Monday, August 23, 2010

Gratitude - Show Appreciation for All the Good Things

Mother Teresa famously said, “There is more hunger for love and appreciation in this world than for bread.” Do you agree? Consider this story.

I come from a large family—seven brothers and sisters. That means I have more nieces and nephews than I can count. And now they’re having children. I estimate that this side of my family numbers about 70 souls, and they live all over the country.

This means that even though I’m the uncle, I’ve never even seen many of these kids. I hear things about some of them from time to time, but I don’t hear from them. And I have no problem with that. I accept that one’s life journey is a brilliant but mostly private story.

I don’t hear from them until they graduate from high school, that is. Or get married. Then I get beautifully printed announcements about their life passages. And yes, expecting gifts.

My problem is I’m gift-challenged. Most of the time, I have no idea what to give a person. I appreciate the thoughtfulness of the gifts people give me, but most of the time the gifts themselves aren’t something I really need or want. And that’s par for the course. After all, it’s hard to know these things. How does one know what another person really needs or wants? If someone needs or wants something, chances are they’ve already acquired it. Getting just the right gift is a tricky business. I struggle with this, do my best, but I rarely feel good about it.

Once, after receiving a high school graduation announcement from a nephew, I sent him a gift. I felt obligated, even though I hadn’t seen the child in about 15 years. I never received a thank-you note or any kind of acknowledgment.

Has this ever happened to you? If so, how did you feel? As for me, the lack of gratitude didn’t feel good at all. I felt I had made a mistake in sending the gift. I felt disinclined to continue giving gifts to strangers, even if I’m related to them.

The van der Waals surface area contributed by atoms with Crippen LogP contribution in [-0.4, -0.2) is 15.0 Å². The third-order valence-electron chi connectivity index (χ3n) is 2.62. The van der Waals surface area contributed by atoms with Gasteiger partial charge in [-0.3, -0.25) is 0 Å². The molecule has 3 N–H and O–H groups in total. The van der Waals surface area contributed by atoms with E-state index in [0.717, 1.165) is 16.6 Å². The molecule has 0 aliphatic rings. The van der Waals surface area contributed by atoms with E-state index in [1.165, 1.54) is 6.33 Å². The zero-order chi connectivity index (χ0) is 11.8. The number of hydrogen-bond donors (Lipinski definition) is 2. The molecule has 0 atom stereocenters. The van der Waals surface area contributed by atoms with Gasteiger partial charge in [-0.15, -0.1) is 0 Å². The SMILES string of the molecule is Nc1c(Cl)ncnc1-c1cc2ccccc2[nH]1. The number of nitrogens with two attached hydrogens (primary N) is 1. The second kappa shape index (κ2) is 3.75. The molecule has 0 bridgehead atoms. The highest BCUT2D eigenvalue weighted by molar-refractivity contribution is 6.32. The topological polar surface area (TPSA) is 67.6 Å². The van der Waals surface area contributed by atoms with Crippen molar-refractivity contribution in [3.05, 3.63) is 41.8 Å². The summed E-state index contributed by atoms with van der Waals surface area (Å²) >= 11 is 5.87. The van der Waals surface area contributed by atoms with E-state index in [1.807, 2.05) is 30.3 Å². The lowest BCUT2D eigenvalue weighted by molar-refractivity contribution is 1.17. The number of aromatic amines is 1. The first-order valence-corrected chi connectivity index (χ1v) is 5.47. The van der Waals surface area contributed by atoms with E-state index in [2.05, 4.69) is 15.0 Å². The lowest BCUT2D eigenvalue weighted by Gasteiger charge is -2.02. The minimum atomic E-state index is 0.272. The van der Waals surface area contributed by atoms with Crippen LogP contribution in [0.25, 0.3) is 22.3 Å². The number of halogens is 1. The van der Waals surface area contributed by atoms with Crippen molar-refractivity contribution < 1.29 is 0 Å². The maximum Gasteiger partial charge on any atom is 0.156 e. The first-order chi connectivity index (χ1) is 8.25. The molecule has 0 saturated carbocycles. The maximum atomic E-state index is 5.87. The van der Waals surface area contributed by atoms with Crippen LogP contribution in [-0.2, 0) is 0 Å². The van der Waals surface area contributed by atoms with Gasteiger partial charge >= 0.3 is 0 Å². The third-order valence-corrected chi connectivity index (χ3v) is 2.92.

So maybe Mother Teresa was right.

The disappointment made me realize how important a simple “thank you” is. I discovered that I expect to be thanked. When you do something for someone, the silence seems to say that your act of kindness wasn’t noticed or appreciated.

Thank people for what they give, and they’ll gladly give a lot more.

As a young man, I had the sweetest grandmother in the world. She knew I loved Elvis Presley’s music, so she would send me his latest albums as soon as they were released. During my West Point years, when I came home on summer vacation, I’d stay at her house instead of my family’s house. It was so much more peaceful. Sometimes I’d stay out all night long blowing off steam, but she never asked me where I had been or gave me advice.

But here’s the deal. I never adequately thanked her for all that unconditional love and support. And so when she died, I felt regret. I still do.

What do people regret? At the end of life, when you realize that all the life you’ll ever have has already been spent, what will you regret? Most of the regrets I hear about have to do with the failure to fully appreciate what one had—the relationships, the experiences, the beauty.

Post by Dennis E. Coates, Ph.D., Copyright 2010. Building Personal Strength .

4 comments:

Sarcastic Bastard said...

Denny,
I think you are right. Most people regret not telling or showing someone that you loved them more.

By the way, as to gifts, if I don't know a person well, I tend to send them a Visa gift card as a present. The cards mail easily, and they work like a credit card. The person can buy something they want, eat out, or use it to simply buy gas.

Love,

SB

Sean said...

I think it's a very important theme. Not only what do older people regret, but what kind of advice would older people give younger people if younger people would listen?

What kind of advice would you give to a younger version of yourself?

TV Puram said...

Some people derive pleasure while giving irrespective of gratitude or thanks received from the receiving end.

Anonymous said...

I don't express gratitude nearly as much as I mean to. Once I did thank a supervisor for something he did for me, I don't remember what it was. Years later he read that note at his retirement dinner! What a message that was to me about how much a few kind words can mean to someone!